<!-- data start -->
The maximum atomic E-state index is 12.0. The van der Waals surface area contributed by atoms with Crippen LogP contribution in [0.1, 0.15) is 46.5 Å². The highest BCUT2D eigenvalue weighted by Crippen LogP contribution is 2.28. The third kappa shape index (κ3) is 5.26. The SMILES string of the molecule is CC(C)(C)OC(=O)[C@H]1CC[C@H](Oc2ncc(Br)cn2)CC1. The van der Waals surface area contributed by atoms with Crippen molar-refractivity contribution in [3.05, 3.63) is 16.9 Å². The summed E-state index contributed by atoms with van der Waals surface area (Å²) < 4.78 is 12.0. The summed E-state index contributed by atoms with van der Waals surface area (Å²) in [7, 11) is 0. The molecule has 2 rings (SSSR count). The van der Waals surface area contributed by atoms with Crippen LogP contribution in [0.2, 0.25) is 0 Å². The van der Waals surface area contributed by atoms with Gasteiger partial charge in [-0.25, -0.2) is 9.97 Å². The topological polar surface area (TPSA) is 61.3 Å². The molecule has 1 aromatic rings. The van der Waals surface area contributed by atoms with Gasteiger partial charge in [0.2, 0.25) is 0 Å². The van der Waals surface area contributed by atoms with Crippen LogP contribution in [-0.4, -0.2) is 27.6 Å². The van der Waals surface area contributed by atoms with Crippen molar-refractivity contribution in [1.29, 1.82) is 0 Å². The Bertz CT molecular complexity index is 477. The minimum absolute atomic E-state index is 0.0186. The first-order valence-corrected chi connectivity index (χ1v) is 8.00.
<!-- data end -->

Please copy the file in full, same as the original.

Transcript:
The maximum atomic E-state index is 12.0. The van der Waals surface area contributed by atoms with Crippen LogP contribution in [0.1, 0.15) is 46.5 Å². The highest BCUT2D eigenvalue weighted by Crippen LogP contribution is 2.28. The third kappa shape index (κ3) is 5.26. The SMILES string of the molecule is CC(C)(C)OC(=O)[C@H]1CC[C@H](Oc2ncc(Br)cn2)CC1. The van der Waals surface area contributed by atoms with Crippen molar-refractivity contribution in [3.05, 3.63) is 16.9 Å². The summed E-state index contributed by atoms with van der Waals surface area (Å²) < 4.78 is 12.0. The summed E-state index contributed by atoms with van der Waals surface area (Å²) in [7, 11) is 0. The molecule has 2 rings (SSSR count). The van der Waals surface area contributed by atoms with Crippen LogP contribution in [0.2, 0.25) is 0 Å². The van der Waals surface area contributed by atoms with Gasteiger partial charge in [-0.25, -0.2) is 9.97 Å². The topological polar surface area (TPSA) is 61.3 Å². The molecule has 1 aromatic rings. The van der Waals surface area contributed by atoms with Gasteiger partial charge in [0.2, 0.25) is 0 Å². The van der Waals surface area contributed by atoms with Crippen LogP contribution in [-0.4, -0.2) is 27.6 Å². The van der Waals surface area contributed by atoms with Crippen molar-refractivity contribution in [1.29, 1.82) is 0 Å². The Bertz CT molecular complexity index is 477. The minimum absolute atomic E-state index is 0.0186. The first-order valence-corrected chi connectivity index (χ1v) is 8.00.